Tolles instructor named national teacher of the year

Jim Scott

The national spotlight is shining on Tolles Career & Technical Center in Plain City, thanks to turf, landscape and greenhouse man-agement instructor Jim Scott.

On Dec. 5, the Association for Career & Technical Education (ACTE) named Scott the national Teacher of the Year. The award presentation took place at ACTE’s annual convention in Charlotte, N.C.

“There are 300,000 career and technical edu-cators in the U.S. This is quite a distinction,” said Tolles Superintendent Carl Berg, who traveled to North Carolina with Scott and Wendy Nichols, the Tolles teacher who nominated Scott for the initial state teacher of the year award.

As a state winner and then a regional win-ner, Scott was one of five finalists for the national title. As such, he was required to submit a video and answer questions from a seven-judge panel. He did both well and came away with the top honor.

“Jim did an amazing job. He represented Tolles and the greater education community in a wonderful fashion,” Berg said.

Teaching Philosophy
According to Scott, the achievement was only possible with the combined efforts of business industry people, his fellow teachers, students and the Tolles administration.

“No one of us is outstanding without the input of a lot of other outstanding people,” he said.

It’s statements like this that caught the judges’ attention and reflect Scott’s teaching philosophy.

“You have to enjoy your work and enjoy working with young people,” he said. “Second, I go by Superintendent Berg’s philosophy that by putting ‘students first and people always,’ you will find a winning formula. And third, every student can learn, maybe not in the same way and in the same time, but it’s the teacher’s job to find the best way for each student.”
Impact on students

Jake Cochran, a junior in Scott’s class, appreciates his teacher’s work ethic and compassion for his students.

“He’s more than just our teacher; he’s our friend,” said the West Jefferson student whose post-graduation plans are to study agriculture and life sciences at Virginia Tech.

“He teaches us life lessons, like how to present ourselves and to always be polite in the public eye because you never know who’s watching. And he’s good at placing us in jobs or getting us ready for college. He looks down the road for us instead of just short-term.”

Jordan Byers, a junior from Jonathan Alder, hopes to attend Hocking Technical College after high school to become a game warden, then transfer to Ohio University for a masters degree in natural resources. He credits Scott with giving him direction.

“He knows how to teach what we need to know to get somewhere in life,” Byers said. “There’s just a lot of little things he does that change our lives and help us.”

The extras, Cochran said, include things like weekend trips to turf shows and landscape conventions.

“These things have little ties to school. They’re just something Mr. Scott does to help us become more experienced,” he said.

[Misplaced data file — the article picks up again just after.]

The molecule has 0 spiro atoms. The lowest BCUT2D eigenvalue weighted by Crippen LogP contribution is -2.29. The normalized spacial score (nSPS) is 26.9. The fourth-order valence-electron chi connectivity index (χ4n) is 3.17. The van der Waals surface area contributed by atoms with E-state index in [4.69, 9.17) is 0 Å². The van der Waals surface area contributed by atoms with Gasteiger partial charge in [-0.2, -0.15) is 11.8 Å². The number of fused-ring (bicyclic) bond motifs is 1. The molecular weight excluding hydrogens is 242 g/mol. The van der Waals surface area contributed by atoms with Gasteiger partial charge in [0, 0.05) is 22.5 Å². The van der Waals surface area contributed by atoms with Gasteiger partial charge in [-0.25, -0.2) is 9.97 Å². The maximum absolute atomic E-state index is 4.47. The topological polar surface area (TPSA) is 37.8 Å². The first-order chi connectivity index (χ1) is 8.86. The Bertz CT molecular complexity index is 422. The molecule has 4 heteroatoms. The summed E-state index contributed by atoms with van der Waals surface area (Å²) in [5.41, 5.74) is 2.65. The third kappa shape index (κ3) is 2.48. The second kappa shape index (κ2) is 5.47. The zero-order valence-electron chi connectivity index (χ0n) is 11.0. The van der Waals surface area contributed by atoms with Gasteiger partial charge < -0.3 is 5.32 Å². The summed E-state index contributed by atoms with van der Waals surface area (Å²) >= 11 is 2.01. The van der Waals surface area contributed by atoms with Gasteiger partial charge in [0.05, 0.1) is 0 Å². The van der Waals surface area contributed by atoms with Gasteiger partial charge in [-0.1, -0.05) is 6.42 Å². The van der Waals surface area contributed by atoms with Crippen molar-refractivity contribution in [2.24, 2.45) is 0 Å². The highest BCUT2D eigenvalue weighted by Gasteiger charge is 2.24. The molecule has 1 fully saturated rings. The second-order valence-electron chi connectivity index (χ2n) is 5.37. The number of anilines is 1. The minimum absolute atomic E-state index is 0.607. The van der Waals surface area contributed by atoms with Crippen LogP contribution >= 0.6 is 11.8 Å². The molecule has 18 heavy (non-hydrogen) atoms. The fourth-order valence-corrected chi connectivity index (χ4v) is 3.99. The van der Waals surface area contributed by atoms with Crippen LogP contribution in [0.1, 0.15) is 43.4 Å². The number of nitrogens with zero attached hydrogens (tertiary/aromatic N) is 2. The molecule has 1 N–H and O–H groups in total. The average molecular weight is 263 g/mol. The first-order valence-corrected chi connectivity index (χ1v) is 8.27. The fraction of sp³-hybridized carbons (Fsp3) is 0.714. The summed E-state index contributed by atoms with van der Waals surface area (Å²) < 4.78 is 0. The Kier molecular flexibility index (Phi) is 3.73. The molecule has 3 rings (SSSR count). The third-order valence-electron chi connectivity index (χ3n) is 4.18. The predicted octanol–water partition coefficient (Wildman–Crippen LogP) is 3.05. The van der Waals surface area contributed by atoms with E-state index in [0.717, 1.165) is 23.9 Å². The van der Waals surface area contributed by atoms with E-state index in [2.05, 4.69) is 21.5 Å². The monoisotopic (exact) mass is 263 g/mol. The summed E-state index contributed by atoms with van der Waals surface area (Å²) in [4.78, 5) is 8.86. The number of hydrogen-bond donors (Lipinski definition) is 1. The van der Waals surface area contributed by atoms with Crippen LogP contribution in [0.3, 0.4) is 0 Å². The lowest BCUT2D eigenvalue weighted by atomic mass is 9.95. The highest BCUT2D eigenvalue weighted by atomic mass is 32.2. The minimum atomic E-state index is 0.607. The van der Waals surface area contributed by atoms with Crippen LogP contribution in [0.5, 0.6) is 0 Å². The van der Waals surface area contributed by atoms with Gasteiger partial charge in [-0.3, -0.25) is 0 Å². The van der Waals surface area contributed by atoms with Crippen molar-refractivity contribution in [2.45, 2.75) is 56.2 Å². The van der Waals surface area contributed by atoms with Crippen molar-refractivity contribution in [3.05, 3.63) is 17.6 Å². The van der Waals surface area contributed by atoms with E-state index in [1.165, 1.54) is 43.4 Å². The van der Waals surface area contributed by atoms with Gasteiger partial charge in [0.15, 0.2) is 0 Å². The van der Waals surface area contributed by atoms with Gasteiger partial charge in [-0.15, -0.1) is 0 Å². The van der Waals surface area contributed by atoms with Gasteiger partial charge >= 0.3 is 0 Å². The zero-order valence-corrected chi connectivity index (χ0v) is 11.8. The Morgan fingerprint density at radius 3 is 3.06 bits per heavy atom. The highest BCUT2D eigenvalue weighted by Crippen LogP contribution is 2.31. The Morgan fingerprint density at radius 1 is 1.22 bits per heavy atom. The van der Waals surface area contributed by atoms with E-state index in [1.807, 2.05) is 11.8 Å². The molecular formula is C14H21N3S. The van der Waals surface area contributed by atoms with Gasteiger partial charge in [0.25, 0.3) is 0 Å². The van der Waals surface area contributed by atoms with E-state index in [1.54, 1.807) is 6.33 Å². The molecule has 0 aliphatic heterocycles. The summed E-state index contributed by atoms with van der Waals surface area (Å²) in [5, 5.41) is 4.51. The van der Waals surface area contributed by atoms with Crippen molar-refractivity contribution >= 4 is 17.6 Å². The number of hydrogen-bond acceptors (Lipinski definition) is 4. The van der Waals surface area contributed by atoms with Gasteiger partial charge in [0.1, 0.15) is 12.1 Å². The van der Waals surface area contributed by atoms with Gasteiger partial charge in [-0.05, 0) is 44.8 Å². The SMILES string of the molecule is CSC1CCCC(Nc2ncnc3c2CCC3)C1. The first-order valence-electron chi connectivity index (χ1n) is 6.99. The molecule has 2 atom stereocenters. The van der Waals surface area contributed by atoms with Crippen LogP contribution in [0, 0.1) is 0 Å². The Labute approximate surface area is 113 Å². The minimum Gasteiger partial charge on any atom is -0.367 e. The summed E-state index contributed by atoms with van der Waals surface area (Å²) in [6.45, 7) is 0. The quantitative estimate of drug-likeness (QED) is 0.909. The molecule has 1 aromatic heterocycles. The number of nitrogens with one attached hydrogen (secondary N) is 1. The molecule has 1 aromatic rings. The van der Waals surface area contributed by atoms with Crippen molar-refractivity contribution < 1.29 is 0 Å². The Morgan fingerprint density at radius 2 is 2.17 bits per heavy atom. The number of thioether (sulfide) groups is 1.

What he does at Tolles
Among the “bigger” things Scott does is manage a 20-acre land laboratory at Tolles, co-advise the school’s FFA chapter, and serve as a mentor. He has developed an advisory committee of 21 parents, students, and representatives from businesses and colleges who assist in making decisions about expanding facilities and/or purchasing equipment. In 2006, he created Ohio’s Sequenced Horticulture Curriculum Model.

Since Scott joined Tolles in 2004, the turf, landscape and greenhouse management program has increased enrollment from nine students with no career placement or college-bound students to 23 students who are 100 percent successfully employed, enrolled in a post-secondary program, or serving in the military. He has added more than $190,000 in new equipment and $60,000 in donations from the green industry.

Scott’s students have created a state-of-the-art greenhouse where they grow flowers and plants; the result is nearly $12,000 in sales. They also volunteer in and outside the community. Just this year, Scott took a handful of students to Washington D.C. to do landscape work at the National Cemetery. The Tolles group featured the project’s only school-aged volunteers.

This is Scott’s 31st year in career and technical education. He began at the Buckeye Career Center, before moving on to lead FFA and horticulture programming at the Ohio Department of Education. He later worked for the National FFA in Washington D.C., wrote high school and middle school agriculture curricula for the State of Georgia, and directed FFA youth programming in South Carolina.

“Then I moved back to Ohio and to my love—the classroom and teaching young people,” said Scott, who has been with Tolles for the past five years.

As Teacher of the Year, Scott will travel around the state and the country speaking to legislators and educators. In March, he will take part in the National Policy Seminar in Washington D.C.

“This is a way to spread the word about the quality of career and technical education available to the community,” Scott said.
For information about Tolles courses for students and adults, call 614-873-4666.

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